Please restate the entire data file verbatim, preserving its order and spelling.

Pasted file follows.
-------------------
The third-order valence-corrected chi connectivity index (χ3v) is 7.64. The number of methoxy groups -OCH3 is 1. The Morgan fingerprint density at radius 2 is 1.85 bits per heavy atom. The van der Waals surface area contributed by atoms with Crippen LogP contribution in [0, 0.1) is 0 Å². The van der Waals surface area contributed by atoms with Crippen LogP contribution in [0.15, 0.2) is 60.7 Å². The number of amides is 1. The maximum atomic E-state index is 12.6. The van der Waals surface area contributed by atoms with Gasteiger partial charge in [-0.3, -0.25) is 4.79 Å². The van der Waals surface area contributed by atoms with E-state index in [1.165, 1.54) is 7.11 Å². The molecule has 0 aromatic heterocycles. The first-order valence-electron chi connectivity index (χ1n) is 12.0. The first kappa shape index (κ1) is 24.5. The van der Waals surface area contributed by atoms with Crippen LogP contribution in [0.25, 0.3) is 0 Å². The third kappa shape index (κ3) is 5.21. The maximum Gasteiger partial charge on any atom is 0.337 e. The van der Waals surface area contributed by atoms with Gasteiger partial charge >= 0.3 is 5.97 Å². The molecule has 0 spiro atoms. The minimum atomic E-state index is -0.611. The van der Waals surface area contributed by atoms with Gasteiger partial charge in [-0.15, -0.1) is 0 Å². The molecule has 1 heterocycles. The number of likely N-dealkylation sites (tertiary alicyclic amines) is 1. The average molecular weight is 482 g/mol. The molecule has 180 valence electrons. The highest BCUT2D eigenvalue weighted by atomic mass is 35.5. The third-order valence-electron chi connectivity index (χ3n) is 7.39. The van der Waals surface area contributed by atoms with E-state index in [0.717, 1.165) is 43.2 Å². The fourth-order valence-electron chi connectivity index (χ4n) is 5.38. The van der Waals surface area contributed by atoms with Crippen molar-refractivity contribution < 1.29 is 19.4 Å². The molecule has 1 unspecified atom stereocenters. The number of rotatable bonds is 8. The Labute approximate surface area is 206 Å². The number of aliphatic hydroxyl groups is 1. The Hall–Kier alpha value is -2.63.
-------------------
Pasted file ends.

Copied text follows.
The third-order valence-corrected chi connectivity index (χ3v) is 7.64. The number of methoxy groups -OCH3 is 1. The Morgan fingerprint density at radius 2 is 1.85 bits per heavy atom. The van der Waals surface area contributed by atoms with Crippen LogP contribution in [0, 0.1) is 0 Å². The van der Waals surface area contributed by atoms with Crippen LogP contribution in [0.15, 0.2) is 60.7 Å². The number of amides is 1. The maximum atomic E-state index is 12.6. The van der Waals surface area contributed by atoms with Gasteiger partial charge in [-0.3, -0.25) is 4.79 Å². The van der Waals surface area contributed by atoms with E-state index in [1.165, 1.54) is 7.11 Å². The molecule has 0 aromatic heterocycles. The first-order valence-electron chi connectivity index (χ1n) is 12.0. The first kappa shape index (κ1) is 24.5. The van der Waals surface area contributed by atoms with Crippen LogP contribution in [0.25, 0.3) is 0 Å². The third kappa shape index (κ3) is 5.21. The maximum Gasteiger partial charge on any atom is 0.337 e. The van der Waals surface area contributed by atoms with Gasteiger partial charge >= 0.3 is 5.97 Å². The molecule has 0 spiro atoms. The minimum atomic E-state index is -0.611. The van der Waals surface area contributed by atoms with Gasteiger partial charge in [-0.15, -0.1) is 0 Å². The molecule has 1 heterocycles. The number of likely N-dealkylation sites (tertiary alicyclic amines) is 1. The average molecular weight is 482 g/mol. The molecule has 180 valence electrons. The highest BCUT2D eigenvalue weighted by atomic mass is 35.5. The third-order valence-electron chi connectivity index (χ3n) is 7.39. The van der Waals surface area contributed by atoms with E-state index in [0.717, 1.165) is 43.2 Å². The fourth-order valence-electron chi connectivity index (χ4n) is 5.38. The van der Waals surface area contributed by atoms with Crippen molar-refractivity contribution < 1.29 is 19.4 Å². The molecule has 1 unspecified atom stereocenters. The number of rotatable bonds is 8. The Labute approximate surface area is 206 Å². The number of aliphatic hydroxyl groups is 1. The Hall–Kier alpha value is -2.63.